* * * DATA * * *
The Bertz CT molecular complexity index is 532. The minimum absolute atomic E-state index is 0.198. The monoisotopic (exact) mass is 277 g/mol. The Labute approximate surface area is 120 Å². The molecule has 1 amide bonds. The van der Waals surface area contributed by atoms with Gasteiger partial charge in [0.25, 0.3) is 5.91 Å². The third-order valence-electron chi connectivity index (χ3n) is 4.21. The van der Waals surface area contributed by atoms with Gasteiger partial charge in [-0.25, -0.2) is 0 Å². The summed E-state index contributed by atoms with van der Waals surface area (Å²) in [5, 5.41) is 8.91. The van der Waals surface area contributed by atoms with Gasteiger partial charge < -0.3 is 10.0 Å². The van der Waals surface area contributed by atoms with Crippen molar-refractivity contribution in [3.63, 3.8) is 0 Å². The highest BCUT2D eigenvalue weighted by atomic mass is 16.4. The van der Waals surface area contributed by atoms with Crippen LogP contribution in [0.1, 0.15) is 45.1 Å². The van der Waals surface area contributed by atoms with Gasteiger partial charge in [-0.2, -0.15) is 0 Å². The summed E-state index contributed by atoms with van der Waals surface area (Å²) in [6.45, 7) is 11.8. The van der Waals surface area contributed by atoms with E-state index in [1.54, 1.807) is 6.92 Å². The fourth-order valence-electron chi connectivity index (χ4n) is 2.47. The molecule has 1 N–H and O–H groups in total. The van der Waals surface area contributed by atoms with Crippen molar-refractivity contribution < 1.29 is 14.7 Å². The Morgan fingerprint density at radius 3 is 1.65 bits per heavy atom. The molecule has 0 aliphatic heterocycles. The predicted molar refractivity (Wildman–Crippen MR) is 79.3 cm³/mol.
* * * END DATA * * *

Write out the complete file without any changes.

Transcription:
The Bertz CT molecular complexity index is 532. The minimum absolute atomic E-state index is 0.198. The monoisotopic (exact) mass is 277 g/mol. The Labute approximate surface area is 120 Å². The molecule has 1 amide bonds. The van der Waals surface area contributed by atoms with Gasteiger partial charge in [0.25, 0.3) is 5.91 Å². The third-order valence-electron chi connectivity index (χ3n) is 4.21. The van der Waals surface area contributed by atoms with Gasteiger partial charge in [-0.25, -0.2) is 0 Å². The summed E-state index contributed by atoms with van der Waals surface area (Å²) in [5, 5.41) is 8.91. The van der Waals surface area contributed by atoms with Gasteiger partial charge < -0.3 is 10.0 Å². The van der Waals surface area contributed by atoms with Crippen molar-refractivity contribution in [3.63, 3.8) is 0 Å². The highest BCUT2D eigenvalue weighted by atomic mass is 16.4. The van der Waals surface area contributed by atoms with Crippen LogP contribution in [0.1, 0.15) is 45.1 Å². The van der Waals surface area contributed by atoms with Gasteiger partial charge in [-0.2, -0.15) is 0 Å². The summed E-state index contributed by atoms with van der Waals surface area (Å²) in [6.45, 7) is 11.8. The van der Waals surface area contributed by atoms with E-state index in [1.54, 1.807) is 6.92 Å². The fourth-order valence-electron chi connectivity index (χ4n) is 2.47. The molecule has 1 N–H and O–H groups in total. The van der Waals surface area contributed by atoms with Crippen molar-refractivity contribution < 1.29 is 14.7 Å². The Morgan fingerprint density at radius 3 is 1.65 bits per heavy atom. The molecule has 0 aliphatic heterocycles. The predicted molar refractivity (Wildman–Crippen MR) is 79.3 cm³/mol.